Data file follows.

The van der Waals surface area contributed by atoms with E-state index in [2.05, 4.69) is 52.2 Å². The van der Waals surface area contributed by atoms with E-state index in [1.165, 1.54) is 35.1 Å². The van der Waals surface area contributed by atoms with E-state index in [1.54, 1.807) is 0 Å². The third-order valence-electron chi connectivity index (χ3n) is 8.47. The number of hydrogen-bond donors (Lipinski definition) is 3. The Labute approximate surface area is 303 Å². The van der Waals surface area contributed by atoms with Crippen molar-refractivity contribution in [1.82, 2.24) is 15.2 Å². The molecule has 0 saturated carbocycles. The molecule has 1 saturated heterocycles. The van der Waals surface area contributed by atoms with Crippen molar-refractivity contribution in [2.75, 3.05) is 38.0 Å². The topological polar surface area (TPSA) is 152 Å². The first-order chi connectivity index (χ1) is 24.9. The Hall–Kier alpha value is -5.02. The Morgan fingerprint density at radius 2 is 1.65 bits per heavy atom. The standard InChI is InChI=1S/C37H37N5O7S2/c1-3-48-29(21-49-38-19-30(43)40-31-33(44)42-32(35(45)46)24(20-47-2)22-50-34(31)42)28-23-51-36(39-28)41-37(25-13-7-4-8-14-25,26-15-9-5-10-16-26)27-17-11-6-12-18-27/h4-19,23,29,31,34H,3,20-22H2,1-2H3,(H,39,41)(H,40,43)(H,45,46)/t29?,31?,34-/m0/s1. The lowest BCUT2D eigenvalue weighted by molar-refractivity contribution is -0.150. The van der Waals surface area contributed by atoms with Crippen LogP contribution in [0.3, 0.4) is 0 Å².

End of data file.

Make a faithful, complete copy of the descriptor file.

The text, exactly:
The van der Waals surface area contributed by atoms with E-state index in [2.05, 4.69) is 52.2 Å². The van der Waals surface area contributed by atoms with E-state index in [1.165, 1.54) is 35.1 Å². The van der Waals surface area contributed by atoms with E-state index in [1.54, 1.807) is 0 Å². The third-order valence-electron chi connectivity index (χ3n) is 8.47. The number of hydrogen-bond donors (Lipinski definition) is 3. The Labute approximate surface area is 303 Å². The van der Waals surface area contributed by atoms with Crippen molar-refractivity contribution in [1.82, 2.24) is 15.2 Å². The molecule has 0 saturated carbocycles. The molecule has 1 saturated heterocycles. The van der Waals surface area contributed by atoms with Crippen molar-refractivity contribution in [2.75, 3.05) is 38.0 Å². The topological polar surface area (TPSA) is 152 Å². The first-order chi connectivity index (χ1) is 24.9. The Hall–Kier alpha value is -5.02. The Morgan fingerprint density at radius 2 is 1.65 bits per heavy atom. The standard InChI is InChI=1S/C37H37N5O7S2/c1-3-48-29(21-49-38-19-30(43)40-31-33(44)42-32(35(45)46)24(20-47-2)22-50-34(31)42)28-23-51-36(39-28)41-37(25-13-7-4-8-14-25,26-15-9-5-10-16-26)27-17-11-6-12-18-27/h4-19,23,29,31,34H,3,20-22H2,1-2H3,(H,39,41)(H,40,43)(H,45,46)/t29?,31?,34-/m0/s1. The lowest BCUT2D eigenvalue weighted by molar-refractivity contribution is -0.150. The van der Waals surface area contributed by atoms with Crippen LogP contribution in [0.3, 0.4) is 0 Å².